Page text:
One (number 317722) was chosen as a test-bed to assess the viability of replacing the traction equipment. The primary objectives were to improve train reliability and availability, reduce life cycle cost (LCC), improve mission profile and, importantly, prolong the fleet’s life by 15-20 years.

The scope of the traction upgrade included line and motor converters while retaining the original high voltage equipment and transformer. DC motors were replaced with AC models, which would be more reliable and require less maintenance. Thyristors and traction electronics were removed and new three-phase converters fitted. So, too, was regenerative braking, making the revised unit still more energy efficient.

Compared with the original fitment, the new equipment package gave a reduction on motor overhauls, more efficient fault-finding and even longer brake pad life due to the regenerative braking. The train was lighter as well, further reducing energy consumption and having a positive impact on track access charges.

Testing on the Greater Anglia route showed that total energy efficiency was over 85 per cent when operating at full power, from overhead line to wheels. The regenerative braking returned well over the specified requirements of 30kWh at full load. Performance was similar to the unmodified train up to 65km/h, but was better at higher speeds while also drawing less current.

Old and new trains together

São Paulo Metrô

Another application for refitting a train using MITRAC came in Brazil, as the Metropolitano de São Paulo decided to modernise 156 cars for Line 1. These trains are six-car units and the rebuild included a new traction system with AC motors, new TCMS modular units and software, a new cab front with HMI and overhaul of the systems that were to be reused. Together with integration, manufacturing and type testing, the contract was delivered over 54 months. At the same time, the train received new interior fittings, including a new floor, which allowed engineers to install a new cable route for the TCMS.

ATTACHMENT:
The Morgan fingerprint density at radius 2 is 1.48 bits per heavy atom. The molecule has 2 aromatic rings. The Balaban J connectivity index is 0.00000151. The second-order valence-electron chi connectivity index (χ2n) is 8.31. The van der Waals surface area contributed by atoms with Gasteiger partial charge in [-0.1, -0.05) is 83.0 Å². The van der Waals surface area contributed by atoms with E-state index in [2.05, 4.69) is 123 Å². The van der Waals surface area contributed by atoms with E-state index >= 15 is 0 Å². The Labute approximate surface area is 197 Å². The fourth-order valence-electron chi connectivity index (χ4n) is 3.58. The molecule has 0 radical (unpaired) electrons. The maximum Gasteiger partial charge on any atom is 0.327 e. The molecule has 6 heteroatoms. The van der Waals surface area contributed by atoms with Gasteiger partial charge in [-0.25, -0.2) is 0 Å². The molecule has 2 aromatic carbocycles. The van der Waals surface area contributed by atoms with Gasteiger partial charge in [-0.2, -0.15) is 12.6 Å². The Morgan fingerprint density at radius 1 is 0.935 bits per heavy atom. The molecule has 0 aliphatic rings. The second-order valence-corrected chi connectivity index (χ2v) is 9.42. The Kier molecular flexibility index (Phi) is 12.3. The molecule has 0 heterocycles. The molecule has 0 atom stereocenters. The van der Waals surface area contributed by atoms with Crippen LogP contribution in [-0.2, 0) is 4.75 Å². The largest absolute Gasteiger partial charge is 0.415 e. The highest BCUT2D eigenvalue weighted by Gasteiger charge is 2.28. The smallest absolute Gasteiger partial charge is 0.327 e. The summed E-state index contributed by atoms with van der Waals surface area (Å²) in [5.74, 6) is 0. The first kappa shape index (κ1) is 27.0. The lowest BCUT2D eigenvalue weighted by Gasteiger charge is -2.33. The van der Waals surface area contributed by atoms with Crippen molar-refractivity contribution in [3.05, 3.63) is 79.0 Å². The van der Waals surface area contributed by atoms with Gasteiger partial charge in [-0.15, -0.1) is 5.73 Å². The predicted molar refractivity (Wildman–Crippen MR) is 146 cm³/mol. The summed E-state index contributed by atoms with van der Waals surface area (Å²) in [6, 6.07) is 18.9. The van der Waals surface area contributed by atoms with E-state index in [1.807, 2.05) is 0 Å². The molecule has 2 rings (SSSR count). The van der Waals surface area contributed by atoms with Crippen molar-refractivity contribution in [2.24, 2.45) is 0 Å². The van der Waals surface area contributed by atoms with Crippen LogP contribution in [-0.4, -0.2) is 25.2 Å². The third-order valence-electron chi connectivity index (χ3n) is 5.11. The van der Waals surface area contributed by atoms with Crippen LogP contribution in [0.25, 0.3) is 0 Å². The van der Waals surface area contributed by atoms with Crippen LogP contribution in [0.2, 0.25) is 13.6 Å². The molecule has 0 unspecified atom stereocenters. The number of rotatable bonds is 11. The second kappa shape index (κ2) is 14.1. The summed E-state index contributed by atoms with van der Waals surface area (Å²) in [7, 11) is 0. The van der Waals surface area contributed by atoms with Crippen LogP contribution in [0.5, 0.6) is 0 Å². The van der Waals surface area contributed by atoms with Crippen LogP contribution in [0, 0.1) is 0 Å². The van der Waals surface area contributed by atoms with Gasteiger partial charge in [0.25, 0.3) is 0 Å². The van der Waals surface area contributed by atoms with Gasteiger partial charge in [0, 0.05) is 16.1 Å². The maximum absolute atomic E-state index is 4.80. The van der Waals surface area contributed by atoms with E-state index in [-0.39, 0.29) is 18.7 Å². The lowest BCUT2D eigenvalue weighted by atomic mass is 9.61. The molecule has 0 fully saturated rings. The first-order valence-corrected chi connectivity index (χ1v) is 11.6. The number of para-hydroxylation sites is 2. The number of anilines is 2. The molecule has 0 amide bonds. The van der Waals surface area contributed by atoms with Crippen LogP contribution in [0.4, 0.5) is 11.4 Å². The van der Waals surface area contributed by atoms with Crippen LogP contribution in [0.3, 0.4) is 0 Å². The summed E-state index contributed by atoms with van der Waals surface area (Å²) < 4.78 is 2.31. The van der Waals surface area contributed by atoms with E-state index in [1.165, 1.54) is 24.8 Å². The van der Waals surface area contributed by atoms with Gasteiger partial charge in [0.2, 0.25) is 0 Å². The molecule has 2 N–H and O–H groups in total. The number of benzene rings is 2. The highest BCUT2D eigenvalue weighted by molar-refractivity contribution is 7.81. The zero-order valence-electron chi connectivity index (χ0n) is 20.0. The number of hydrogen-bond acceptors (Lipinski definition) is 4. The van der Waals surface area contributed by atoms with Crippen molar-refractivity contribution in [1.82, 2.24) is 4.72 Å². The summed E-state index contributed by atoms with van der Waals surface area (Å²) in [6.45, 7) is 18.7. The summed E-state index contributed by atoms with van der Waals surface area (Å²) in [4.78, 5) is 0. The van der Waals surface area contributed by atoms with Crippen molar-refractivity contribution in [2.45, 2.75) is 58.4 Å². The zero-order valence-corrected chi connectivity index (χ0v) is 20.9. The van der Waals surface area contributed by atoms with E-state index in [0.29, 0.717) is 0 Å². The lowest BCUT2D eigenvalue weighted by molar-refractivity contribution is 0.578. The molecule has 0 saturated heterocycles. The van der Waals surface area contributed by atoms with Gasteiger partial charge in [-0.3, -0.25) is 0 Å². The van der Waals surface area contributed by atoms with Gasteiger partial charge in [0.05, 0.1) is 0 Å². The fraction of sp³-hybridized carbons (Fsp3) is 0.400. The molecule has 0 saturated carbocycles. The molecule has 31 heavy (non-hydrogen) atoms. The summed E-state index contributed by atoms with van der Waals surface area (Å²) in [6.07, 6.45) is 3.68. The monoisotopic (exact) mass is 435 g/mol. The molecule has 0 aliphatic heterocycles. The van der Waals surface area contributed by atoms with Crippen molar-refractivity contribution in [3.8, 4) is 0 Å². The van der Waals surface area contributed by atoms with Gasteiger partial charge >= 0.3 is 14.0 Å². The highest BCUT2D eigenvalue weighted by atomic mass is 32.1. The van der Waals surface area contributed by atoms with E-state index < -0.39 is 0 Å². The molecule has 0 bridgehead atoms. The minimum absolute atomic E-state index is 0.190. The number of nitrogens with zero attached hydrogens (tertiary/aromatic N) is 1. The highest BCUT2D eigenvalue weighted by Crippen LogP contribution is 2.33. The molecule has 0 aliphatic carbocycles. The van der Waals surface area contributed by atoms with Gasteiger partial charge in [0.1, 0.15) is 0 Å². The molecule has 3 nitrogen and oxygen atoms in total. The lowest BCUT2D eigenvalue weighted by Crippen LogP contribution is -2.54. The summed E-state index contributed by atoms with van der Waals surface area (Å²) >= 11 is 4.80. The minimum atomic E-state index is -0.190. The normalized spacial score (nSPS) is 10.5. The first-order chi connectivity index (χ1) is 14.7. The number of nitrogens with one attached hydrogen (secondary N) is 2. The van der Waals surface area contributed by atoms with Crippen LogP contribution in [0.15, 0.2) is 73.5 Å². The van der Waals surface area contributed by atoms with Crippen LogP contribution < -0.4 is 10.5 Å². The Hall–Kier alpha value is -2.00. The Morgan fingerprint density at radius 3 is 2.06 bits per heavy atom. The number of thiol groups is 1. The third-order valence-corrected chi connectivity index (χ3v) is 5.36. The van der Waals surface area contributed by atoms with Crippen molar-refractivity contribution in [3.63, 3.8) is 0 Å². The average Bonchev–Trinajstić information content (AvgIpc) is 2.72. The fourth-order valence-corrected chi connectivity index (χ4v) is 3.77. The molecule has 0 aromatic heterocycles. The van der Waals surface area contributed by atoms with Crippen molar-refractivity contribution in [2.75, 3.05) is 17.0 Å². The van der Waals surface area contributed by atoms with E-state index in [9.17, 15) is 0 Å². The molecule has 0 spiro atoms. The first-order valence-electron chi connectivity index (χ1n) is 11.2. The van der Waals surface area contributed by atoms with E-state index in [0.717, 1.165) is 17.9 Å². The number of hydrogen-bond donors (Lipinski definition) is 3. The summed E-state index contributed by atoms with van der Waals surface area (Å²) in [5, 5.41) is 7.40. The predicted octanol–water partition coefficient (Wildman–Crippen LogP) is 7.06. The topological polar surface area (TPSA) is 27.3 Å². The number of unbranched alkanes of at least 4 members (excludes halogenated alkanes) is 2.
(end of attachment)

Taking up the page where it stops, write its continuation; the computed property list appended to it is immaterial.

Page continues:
The decision to modernise was taken as both the car bodies and bogies were in good condition. The time schedule was a factor, modernising trains is quicker than ordering new ones and the costs are lower. The savings derived from reworking the trains instead of buying new ones was sufficient to buy an additional 100 cars, so the fleet could be extended.

The work schedule was set so that, although trains were out of service, the timetable was not affected and passengers were not unduly inconvenienced.

Viable option

These examples show that it can be both cheaper and quicker to update an old train than to buy a new one. Using tried-and-tested modern equipment such as Bombardier’s MITRAC systems can give operators a train with many of the ‘modern’ benefits of AC traction, regenerative braking, train control management systems, driver interfaces and even lighter weight.

As a result, energy consumption can be cut, maintenance costs reduced and efficiency increased – savings which can more than pay for the updates.

There are, of course, many reasons to update a train fleet, some of which can only be addressed by replacing it with new stock. However, in many cases, modernisation is an attractive option which can be carried out quickly and can extend a fleet’s life at low cost.

Written by Ola Torstensson, platform manager, Jon Vegas, bid manager, and Torbjorn Jonsson, project manager at Bombardier Transportation.